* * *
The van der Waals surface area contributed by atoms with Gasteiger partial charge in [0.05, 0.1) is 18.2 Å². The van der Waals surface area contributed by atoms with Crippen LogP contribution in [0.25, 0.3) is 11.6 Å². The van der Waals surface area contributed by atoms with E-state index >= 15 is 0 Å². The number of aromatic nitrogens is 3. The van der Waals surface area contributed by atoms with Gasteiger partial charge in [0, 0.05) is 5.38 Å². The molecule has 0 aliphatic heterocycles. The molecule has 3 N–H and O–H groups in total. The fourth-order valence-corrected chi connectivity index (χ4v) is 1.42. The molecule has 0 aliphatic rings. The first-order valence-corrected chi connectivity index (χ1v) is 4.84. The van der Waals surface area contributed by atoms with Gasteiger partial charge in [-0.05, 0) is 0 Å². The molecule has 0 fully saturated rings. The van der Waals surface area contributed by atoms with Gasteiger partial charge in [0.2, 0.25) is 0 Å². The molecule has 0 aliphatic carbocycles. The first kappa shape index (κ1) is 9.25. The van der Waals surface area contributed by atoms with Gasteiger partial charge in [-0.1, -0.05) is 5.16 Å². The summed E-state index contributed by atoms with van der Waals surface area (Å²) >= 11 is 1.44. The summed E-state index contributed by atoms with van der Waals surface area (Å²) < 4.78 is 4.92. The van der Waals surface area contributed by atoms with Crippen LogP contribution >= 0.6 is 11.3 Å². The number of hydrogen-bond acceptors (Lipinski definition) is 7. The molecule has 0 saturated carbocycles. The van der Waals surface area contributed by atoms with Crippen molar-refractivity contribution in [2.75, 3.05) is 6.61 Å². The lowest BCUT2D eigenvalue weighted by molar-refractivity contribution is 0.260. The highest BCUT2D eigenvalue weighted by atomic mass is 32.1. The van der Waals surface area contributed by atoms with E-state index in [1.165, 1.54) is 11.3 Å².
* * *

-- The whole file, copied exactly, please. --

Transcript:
The van der Waals surface area contributed by atoms with Gasteiger partial charge in [0.05, 0.1) is 18.2 Å². The van der Waals surface area contributed by atoms with Crippen LogP contribution in [0.25, 0.3) is 11.6 Å². The van der Waals surface area contributed by atoms with E-state index >= 15 is 0 Å². The number of aromatic nitrogens is 3. The van der Waals surface area contributed by atoms with Gasteiger partial charge in [0, 0.05) is 5.38 Å². The molecule has 0 aliphatic heterocycles. The molecule has 3 N–H and O–H groups in total. The fourth-order valence-corrected chi connectivity index (χ4v) is 1.42. The molecule has 0 aliphatic rings. The first-order valence-corrected chi connectivity index (χ1v) is 4.84. The van der Waals surface area contributed by atoms with Gasteiger partial charge in [-0.05, 0) is 0 Å². The molecule has 0 fully saturated rings. The van der Waals surface area contributed by atoms with Gasteiger partial charge in [0.2, 0.25) is 0 Å². The molecule has 0 aliphatic carbocycles. The first kappa shape index (κ1) is 9.25. The van der Waals surface area contributed by atoms with Gasteiger partial charge in [-0.1, -0.05) is 5.16 Å². The summed E-state index contributed by atoms with van der Waals surface area (Å²) >= 11 is 1.44. The summed E-state index contributed by atoms with van der Waals surface area (Å²) < 4.78 is 4.92. The van der Waals surface area contributed by atoms with Crippen LogP contribution >= 0.6 is 11.3 Å². The number of hydrogen-bond acceptors (Lipinski definition) is 7. The molecule has 0 saturated carbocycles. The van der Waals surface area contributed by atoms with Crippen molar-refractivity contribution in [2.75, 3.05) is 6.61 Å². The lowest BCUT2D eigenvalue weighted by molar-refractivity contribution is 0.260. The highest BCUT2D eigenvalue weighted by atomic mass is 32.1. The van der Waals surface area contributed by atoms with E-state index in [1.165, 1.54) is 11.3 Å².